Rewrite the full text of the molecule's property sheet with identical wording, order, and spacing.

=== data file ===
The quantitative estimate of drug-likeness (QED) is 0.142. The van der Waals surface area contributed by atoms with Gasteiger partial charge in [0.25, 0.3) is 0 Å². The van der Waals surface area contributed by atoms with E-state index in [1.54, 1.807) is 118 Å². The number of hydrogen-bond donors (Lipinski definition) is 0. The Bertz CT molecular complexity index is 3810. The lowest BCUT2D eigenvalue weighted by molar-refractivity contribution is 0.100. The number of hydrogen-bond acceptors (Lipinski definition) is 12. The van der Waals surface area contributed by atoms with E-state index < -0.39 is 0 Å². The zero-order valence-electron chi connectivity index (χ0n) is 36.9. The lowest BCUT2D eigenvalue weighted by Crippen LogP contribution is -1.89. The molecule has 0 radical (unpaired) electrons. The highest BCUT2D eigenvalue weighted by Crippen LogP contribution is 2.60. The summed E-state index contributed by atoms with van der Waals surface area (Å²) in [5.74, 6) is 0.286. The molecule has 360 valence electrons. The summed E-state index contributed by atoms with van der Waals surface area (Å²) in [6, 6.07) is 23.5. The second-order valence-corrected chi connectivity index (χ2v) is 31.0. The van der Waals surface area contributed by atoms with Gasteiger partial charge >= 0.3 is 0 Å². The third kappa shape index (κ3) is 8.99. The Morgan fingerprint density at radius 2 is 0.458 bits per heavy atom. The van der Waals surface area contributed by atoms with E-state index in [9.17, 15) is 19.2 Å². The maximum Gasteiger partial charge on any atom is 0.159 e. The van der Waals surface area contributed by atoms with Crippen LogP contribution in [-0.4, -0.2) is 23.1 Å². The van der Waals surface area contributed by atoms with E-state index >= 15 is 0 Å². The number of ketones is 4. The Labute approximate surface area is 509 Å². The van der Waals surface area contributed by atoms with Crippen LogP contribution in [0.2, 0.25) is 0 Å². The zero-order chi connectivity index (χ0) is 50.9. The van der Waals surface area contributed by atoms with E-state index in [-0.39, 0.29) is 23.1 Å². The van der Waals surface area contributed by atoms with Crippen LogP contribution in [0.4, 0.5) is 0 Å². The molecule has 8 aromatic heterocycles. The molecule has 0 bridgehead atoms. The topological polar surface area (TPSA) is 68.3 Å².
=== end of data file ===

The quantitative estimate of drug-likeness (QED) is 0.142. The van der Waals surface area contributed by atoms with Gasteiger partial charge in [0.25, 0.3) is 0 Å². The van der Waals surface area contributed by atoms with E-state index in [1.54, 1.807) is 118 Å². The number of hydrogen-bond donors (Lipinski definition) is 0. The Bertz CT molecular complexity index is 3810. The lowest BCUT2D eigenvalue weighted by molar-refractivity contribution is 0.100. The number of hydrogen-bond acceptors (Lipinski definition) is 12. The van der Waals surface area contributed by atoms with E-state index < -0.39 is 0 Å². The zero-order valence-electron chi connectivity index (χ0n) is 36.9. The lowest BCUT2D eigenvalue weighted by Crippen LogP contribution is -1.89. The molecule has 0 radical (unpaired) electrons. The highest BCUT2D eigenvalue weighted by Crippen LogP contribution is 2.60. The summed E-state index contributed by atoms with van der Waals surface area (Å²) in [5.74, 6) is 0.286. The molecule has 360 valence electrons. The summed E-state index contributed by atoms with van der Waals surface area (Å²) in [6, 6.07) is 23.5. The second-order valence-corrected chi connectivity index (χ2v) is 31.0. The van der Waals surface area contributed by atoms with Gasteiger partial charge >= 0.3 is 0 Å². The third kappa shape index (κ3) is 8.99. The Morgan fingerprint density at radius 2 is 0.458 bits per heavy atom. The van der Waals surface area contributed by atoms with E-state index in [9.17, 15) is 19.2 Å². The maximum Gasteiger partial charge on any atom is 0.159 e. The van der Waals surface area contributed by atoms with Crippen LogP contribution in [-0.4, -0.2) is 23.1 Å². The van der Waals surface area contributed by atoms with E-state index >= 15 is 0 Å². The number of ketones is 4. The Labute approximate surface area is 509 Å². The van der Waals surface area contributed by atoms with Crippen LogP contribution in [0.2, 0.25) is 0 Å². The zero-order chi connectivity index (χ0) is 50.9. The van der Waals surface area contributed by atoms with E-state index in [-0.39, 0.29) is 23.1 Å². The van der Waals surface area contributed by atoms with Crippen LogP contribution in [0.4, 0.5) is 0 Å². The molecule has 8 aromatic heterocycles. The molecule has 0 bridgehead atoms. The topological polar surface area (TPSA) is 68.3 Å².